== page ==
While the referral process has been criticised for giving expression to racist and Islamophobic attitudes these numbers do provide some indication of the scale of the far-right problem, not least because the white majority led referrals are unlikely to be motivated by the same prejudices.
A report last year by a consortium of think tanks led by Royal United Services Institute found that between the start of 2000 and the end of 2014 terrorist attacks by right-wing extremists acting alone accounted for 33% of all attacks while 38% were religiously-inspired. It concluded: “The media, and consequently public attention, is largely focused on violent Islamist extremists; while this may reflect the broader threat, it is at odds with that from lone-actor terrorism. The research also found that right-wing extremists were responsible for substantially more fatalities.”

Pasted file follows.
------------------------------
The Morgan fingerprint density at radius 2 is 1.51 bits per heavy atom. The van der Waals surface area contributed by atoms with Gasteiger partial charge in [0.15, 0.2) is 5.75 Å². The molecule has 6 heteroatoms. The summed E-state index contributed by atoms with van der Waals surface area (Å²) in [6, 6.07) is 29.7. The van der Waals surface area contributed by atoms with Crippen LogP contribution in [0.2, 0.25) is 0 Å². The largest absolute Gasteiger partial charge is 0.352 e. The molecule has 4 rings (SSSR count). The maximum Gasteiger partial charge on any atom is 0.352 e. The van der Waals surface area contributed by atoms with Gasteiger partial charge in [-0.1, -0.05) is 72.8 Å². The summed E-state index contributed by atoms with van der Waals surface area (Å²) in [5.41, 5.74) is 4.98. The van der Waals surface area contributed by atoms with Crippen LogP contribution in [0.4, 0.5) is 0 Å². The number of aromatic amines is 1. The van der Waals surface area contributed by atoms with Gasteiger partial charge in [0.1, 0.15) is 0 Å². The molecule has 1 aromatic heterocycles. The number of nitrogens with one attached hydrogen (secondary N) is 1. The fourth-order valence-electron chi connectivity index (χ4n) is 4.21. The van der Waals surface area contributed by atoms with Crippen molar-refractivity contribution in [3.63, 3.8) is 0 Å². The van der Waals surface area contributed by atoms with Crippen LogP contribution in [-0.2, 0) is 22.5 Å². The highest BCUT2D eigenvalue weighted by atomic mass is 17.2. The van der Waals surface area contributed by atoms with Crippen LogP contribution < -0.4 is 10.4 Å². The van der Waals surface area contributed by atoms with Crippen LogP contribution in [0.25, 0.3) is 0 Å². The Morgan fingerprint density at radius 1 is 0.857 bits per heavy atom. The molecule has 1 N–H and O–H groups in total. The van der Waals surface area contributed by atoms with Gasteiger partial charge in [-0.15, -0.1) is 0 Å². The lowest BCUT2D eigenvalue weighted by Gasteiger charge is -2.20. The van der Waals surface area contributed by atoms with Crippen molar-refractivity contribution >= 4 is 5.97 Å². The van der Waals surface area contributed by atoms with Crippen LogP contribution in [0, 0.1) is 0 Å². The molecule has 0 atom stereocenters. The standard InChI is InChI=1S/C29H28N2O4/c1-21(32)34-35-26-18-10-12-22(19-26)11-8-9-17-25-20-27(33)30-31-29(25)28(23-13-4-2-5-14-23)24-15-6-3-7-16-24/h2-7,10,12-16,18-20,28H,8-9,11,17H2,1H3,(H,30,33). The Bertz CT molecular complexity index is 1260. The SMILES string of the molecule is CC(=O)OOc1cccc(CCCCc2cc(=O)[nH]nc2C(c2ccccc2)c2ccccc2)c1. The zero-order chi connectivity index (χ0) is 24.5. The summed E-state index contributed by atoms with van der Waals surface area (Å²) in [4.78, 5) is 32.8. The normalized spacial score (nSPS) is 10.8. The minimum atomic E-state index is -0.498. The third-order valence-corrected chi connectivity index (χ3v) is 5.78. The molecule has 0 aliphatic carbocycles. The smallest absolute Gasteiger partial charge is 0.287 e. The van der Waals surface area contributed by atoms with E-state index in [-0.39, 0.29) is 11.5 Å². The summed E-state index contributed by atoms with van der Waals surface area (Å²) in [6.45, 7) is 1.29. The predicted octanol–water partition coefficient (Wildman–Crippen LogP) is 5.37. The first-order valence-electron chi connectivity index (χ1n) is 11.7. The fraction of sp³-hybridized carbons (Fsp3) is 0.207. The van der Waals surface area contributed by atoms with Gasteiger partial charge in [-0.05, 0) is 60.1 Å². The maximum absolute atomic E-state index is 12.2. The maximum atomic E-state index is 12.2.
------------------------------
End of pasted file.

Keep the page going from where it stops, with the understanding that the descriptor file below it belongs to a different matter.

More worrying is the fact that 40% of lone-wolf right-wing extremists “were uncovered by an element of chance, as part of an investigation into other offences or because the perpetrator accidentally detonated a device, drawing attention to his or her activities. Although chance was also evident in some examples of religiously-inspired terrorism, overall 88% of interventions were intelligence-led, suggesting a clear disparity.”
The inescapable conclusion from these and other findings is that the government’s obsession with using security legislation to transform social attitudes in the Muslim community instead of actually fighting terrorism is deflecting it from tackling the real danger presented by elements of the far-right.
Intelligence resources are being consumed by monitoring the members of a whole community for conservative views rather than apprehending the hard core of violent extremists, non-Muslims and Muslims, whose bigotry feeds off each other.
When the far-right’s poison has infected the military it is wishful thinking to assume that all our other national institutions are safe.
This article was first published on the IHRC website.